“The court doesn’t exist to give them justice… But to give them a chance at justice.”
-Galvin (Paul Newman), The Verdict
America suffers from superficial assumptions about not only our criminal laws, but the details of individual cases. We base our “knowledge” on headlines and soundbites, a thin stream of ignorance for evaluating someone’s guilt or innocence. We forget that the jury is sequestered away from the news, and that we in the public have different information than what the jury hears. Even the same information is expressed differently to juries. Our view of a trial from the outside is a watered down, over-simplified and twisted mess that bears little resemblance to the environment where these important decisions are made. As sad as I am about the entire case, I’m grateful we don’t let our emotional, thoughtless mob at large decide much of anything.
I’ve seen dozens of proclamations for what the Zimmerman verdict means, as if the entire 300+ million citizenry of America (or the 1000 people running the show if you believe in conspiracy theories) met together in Florida and agreed on a plan for how to ruin our nation through a single decision. Perhaps the most glaring oversight in our outrage is that a jury trial puts the burden of judgement into a handful of people. The six or twelve members of a jury are alone empowered to judge, which explains why most lawyers, victims and accused criminals avoid them (only 10% of cases go to trial, which, against my point, could also indicate something is wrong with our system). Whatever was wrong with America before the trial was wrong regardless of the outcome of this case. And unless those six people are a secret cabal running our nation, they never had the power to change America at large no matter what they decided.
Before you judge me and the tone of this post, if it matters, I think Zimmerman should have been charged at least with manslaughter. But what I think is irrelevant. as I was not on that jury. That’s my point.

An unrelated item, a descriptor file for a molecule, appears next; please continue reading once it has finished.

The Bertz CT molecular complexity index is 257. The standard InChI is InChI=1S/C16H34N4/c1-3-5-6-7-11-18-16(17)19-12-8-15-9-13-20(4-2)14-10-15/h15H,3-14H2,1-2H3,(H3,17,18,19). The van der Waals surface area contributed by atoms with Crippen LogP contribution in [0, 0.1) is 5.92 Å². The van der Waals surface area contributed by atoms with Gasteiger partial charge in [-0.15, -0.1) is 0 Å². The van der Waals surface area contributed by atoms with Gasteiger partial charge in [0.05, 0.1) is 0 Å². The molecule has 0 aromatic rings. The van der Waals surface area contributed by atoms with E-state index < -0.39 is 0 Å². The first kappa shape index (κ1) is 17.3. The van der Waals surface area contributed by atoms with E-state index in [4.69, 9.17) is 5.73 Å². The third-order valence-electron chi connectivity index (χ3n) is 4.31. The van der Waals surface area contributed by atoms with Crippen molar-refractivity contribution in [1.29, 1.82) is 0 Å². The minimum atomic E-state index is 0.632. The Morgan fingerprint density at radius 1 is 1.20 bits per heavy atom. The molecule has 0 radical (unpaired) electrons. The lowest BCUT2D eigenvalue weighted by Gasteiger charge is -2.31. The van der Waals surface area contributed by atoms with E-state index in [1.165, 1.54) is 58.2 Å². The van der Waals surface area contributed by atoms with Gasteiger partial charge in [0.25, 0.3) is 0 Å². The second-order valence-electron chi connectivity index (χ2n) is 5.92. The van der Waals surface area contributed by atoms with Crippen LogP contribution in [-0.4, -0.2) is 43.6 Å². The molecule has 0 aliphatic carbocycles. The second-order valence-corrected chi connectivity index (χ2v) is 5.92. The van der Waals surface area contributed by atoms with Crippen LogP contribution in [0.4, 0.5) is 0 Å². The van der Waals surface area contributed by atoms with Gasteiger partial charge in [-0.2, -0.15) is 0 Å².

There is no law that can guarantee everyone, or even a majority’s, sense of justice will be carried out. Instead we have laws that attempt to do the heavy lifting in providing a machine that gives everyone a chance at justice. A chance to make their case. And it’s not about what you know or believe but what you can prove to the satisfaction of the members of the jury. This means skill is a critical. It’s not the most righteous who wins, it’s who has the most skill in proving righteousness to the satisfaction of the jury. Is this fair? No. But it is clear.
If you read even a cursory critique of the prosecutions case against Zimmerman you’ll find reasonable questions about the actual evidence in the case, and how the prosecution used, or didn’t use it. Forget whether you agree with this critique or not, the outcome of the case means the jury likely did agree with some of it, and that’s all that matters.
In America we believe in reasonable doubt, and what a burden it is against immediate justice. Reasonable doubt means the job is on the prosecution to prove guilt, not on the defendant to prove innocence. The defense has the much easier job. Even the presentation of conflicting evidence and testimony can quickly create reasonable doubt on a jury, and there was plenty of conflicting testimony in the Zimmerman trial.
Reasonable doubt is unfair because it puts the prosecution at a disadvantage, but it’s unfair by design. Reasonable doubt prefers to let some accused people go free at the expense of preventing the innocent from being sent to prison. Reasonable doubt has its problems but it’s objective is clear, and it has been part of our legal system since its beginnings. It bets the sacrifice of justice of some guilty going free is more than compensated by preventing the innocent from being found guilty. Even if you don’t agree this is as good bet, it is the bet we have.
I am aware of the deep problems with racism, guns and crime in America. I understand why people feel outraged by the verdict and I feel sadness for everyone personally involved. But I won’t let one decision decided by six Florida citizens define much of anything for me or my country. I wish most of all for us to use our brains as much as our hearts in sorting our what the verdict means and what work we have to do to make our nation safe for everyone.